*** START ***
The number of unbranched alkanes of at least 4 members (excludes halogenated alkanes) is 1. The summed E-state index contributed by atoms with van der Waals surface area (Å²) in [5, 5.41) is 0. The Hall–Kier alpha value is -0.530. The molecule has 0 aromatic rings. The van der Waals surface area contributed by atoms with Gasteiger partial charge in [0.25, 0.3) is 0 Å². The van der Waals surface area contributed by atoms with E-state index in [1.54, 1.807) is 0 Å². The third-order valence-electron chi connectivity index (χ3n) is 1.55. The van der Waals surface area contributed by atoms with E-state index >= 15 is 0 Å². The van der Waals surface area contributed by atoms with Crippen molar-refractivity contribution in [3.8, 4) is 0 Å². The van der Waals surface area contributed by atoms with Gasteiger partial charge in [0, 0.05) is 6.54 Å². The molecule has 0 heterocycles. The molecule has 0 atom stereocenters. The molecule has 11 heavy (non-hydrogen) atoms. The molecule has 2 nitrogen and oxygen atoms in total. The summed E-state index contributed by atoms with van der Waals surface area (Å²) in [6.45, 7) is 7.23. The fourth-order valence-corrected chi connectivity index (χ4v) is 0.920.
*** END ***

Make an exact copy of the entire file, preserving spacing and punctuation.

The number of unbranched alkanes of at least 4 members (excludes halogenated alkanes) is 1. The summed E-state index contributed by atoms with van der Waals surface area (Å²) in [5, 5.41) is 0. The Hall–Kier alpha value is -0.530. The molecule has 0 aromatic rings. The van der Waals surface area contributed by atoms with Gasteiger partial charge in [0.25, 0.3) is 0 Å². The van der Waals surface area contributed by atoms with E-state index in [1.54, 1.807) is 0 Å². The third-order valence-electron chi connectivity index (χ3n) is 1.55. The van der Waals surface area contributed by atoms with E-state index >= 15 is 0 Å². The van der Waals surface area contributed by atoms with Crippen molar-refractivity contribution in [3.8, 4) is 0 Å². The van der Waals surface area contributed by atoms with Gasteiger partial charge in [0, 0.05) is 6.54 Å². The molecule has 0 heterocycles. The molecule has 0 atom stereocenters. The molecule has 11 heavy (non-hydrogen) atoms. The molecule has 2 nitrogen and oxygen atoms in total. The summed E-state index contributed by atoms with van der Waals surface area (Å²) in [6.45, 7) is 7.23. The fourth-order valence-corrected chi connectivity index (χ4v) is 0.920.